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The Big Mistake Index Investors Make

Dan Caplinger
July 10, 2012

Millions of investors have adopted a simple philosophy: If you can't beat 'em, join 'em. That's the basic principle behind passive index investing, in which you try merely to match the overall performance of an index rather than seeking to outperform it. Given how many active stock mutual funds fail to match the performance of their respective stock market benchmarks, that philosophy has worked well for stock investors.

But one key you need to understand about index investing is that it's only as good as the index you follow. In many markets, index investing creates problems that actually cost passive investors in lost returns.

When friction kills
A lot of attention about the downsides of index investing have focused on stocks and the ability to take advantage of massive index funds that are required to buy or sell particular stocks when they get added or deleted from the indexes they track. For instance, many point to the run-up in Facebook (Nasdaq: FB  ) shares between early June and the June 22 date on which the social-media stock joined the Russell 1000 as having been motivated at least in part by index-tracking funds.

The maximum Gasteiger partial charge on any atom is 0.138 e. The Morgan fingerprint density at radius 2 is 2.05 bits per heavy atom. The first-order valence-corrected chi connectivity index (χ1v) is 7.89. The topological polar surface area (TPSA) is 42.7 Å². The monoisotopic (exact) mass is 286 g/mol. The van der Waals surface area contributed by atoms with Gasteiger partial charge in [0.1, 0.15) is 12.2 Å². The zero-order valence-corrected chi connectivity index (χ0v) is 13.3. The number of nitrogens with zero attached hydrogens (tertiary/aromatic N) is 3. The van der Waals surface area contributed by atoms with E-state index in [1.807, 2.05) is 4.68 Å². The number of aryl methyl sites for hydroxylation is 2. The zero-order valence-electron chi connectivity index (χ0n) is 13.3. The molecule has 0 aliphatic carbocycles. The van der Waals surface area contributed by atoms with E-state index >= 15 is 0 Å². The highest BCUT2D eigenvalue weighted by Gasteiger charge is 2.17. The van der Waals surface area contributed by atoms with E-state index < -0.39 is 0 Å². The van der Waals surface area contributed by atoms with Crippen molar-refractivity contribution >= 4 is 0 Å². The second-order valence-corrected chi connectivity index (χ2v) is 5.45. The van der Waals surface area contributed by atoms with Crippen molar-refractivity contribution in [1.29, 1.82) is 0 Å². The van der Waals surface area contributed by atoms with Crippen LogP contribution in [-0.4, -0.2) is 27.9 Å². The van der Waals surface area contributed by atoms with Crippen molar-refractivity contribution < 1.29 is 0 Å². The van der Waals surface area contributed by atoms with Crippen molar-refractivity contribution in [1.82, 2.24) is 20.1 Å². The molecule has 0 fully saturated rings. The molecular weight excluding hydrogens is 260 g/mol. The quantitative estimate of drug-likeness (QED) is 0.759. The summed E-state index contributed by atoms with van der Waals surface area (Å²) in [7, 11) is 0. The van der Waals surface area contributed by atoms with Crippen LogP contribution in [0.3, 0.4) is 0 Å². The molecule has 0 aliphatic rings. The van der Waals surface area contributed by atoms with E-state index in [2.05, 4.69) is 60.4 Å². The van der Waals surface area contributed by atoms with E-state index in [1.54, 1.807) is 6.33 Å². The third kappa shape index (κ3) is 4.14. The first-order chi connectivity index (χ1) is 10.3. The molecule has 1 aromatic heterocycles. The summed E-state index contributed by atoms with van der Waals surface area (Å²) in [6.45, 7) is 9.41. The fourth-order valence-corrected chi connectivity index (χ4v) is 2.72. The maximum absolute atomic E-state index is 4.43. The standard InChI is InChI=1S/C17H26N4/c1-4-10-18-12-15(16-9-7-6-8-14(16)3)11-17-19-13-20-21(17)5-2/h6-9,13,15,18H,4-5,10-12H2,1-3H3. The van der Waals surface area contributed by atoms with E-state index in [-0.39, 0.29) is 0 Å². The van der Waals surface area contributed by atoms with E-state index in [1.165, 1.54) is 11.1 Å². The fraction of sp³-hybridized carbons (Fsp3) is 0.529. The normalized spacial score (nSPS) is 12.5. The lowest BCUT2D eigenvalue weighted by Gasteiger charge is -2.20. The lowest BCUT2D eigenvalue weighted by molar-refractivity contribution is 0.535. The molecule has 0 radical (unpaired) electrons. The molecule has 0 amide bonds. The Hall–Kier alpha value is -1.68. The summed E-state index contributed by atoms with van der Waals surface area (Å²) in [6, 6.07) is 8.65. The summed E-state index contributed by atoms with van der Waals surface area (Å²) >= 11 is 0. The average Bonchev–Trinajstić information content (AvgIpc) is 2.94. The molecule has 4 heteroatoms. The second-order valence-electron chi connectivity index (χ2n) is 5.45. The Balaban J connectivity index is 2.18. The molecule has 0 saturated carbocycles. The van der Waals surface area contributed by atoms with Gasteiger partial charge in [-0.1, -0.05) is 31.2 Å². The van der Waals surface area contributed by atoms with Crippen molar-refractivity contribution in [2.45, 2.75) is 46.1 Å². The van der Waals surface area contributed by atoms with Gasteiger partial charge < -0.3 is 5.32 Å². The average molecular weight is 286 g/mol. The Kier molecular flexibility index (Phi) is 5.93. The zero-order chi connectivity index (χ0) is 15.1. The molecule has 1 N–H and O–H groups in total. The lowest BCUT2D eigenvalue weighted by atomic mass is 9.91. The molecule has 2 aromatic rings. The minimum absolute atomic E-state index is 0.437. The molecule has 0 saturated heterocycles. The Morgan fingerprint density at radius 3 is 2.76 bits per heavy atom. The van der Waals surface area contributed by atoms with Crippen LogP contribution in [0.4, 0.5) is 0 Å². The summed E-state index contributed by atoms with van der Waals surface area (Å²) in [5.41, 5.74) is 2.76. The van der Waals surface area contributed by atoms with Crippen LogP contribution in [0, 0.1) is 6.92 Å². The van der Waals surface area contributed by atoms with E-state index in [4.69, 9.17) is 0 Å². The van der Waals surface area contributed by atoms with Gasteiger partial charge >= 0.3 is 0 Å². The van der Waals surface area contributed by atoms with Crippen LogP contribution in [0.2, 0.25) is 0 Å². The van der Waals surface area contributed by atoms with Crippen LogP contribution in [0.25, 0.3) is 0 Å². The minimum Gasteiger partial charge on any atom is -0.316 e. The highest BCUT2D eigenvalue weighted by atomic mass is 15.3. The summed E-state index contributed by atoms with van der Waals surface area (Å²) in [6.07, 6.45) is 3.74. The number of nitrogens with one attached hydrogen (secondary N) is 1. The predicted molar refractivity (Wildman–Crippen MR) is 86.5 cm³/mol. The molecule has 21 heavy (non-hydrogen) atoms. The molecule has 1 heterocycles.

But the problem goes beyond large-cap stocks. Other investments have also had mixed success with the passive approach.

Take, for instance, the U.S. Natural Gas Fund (NYSE: UNG  ) . Following a formulaic approach toward trading natural gas futures to give the fund exposure to changing gas prices, the ETF has suffered huge losses as natural gas has been in a massive bear market in recent years. Yet although falling gas prices and the ever-present unfavorable trends in the futures market have definitely combined to produce bad performance for the ETF, another problem is the predictability of its moves. Smart natural gas traders are able to anticipate the ETF's moves and profit from them, while the ETF has no choice but to follow its rulebook.

Not all commodity ETFs have that problem, though. With SPDR Gold (NYSE: GLD  ) and iShares Silver (NYSE: SLV  ) , for example, the passive approach works well: The ETFs merely buy the appropriate amount of bullion, and then sit and let commodity prices move where they will. Over time, the expense of storing all that bullion eats slowly into the intrinsic value of ETF shares, but that friction is relatively small compared to what you'd pay a coin dealer to buy and sell actual physical bullion.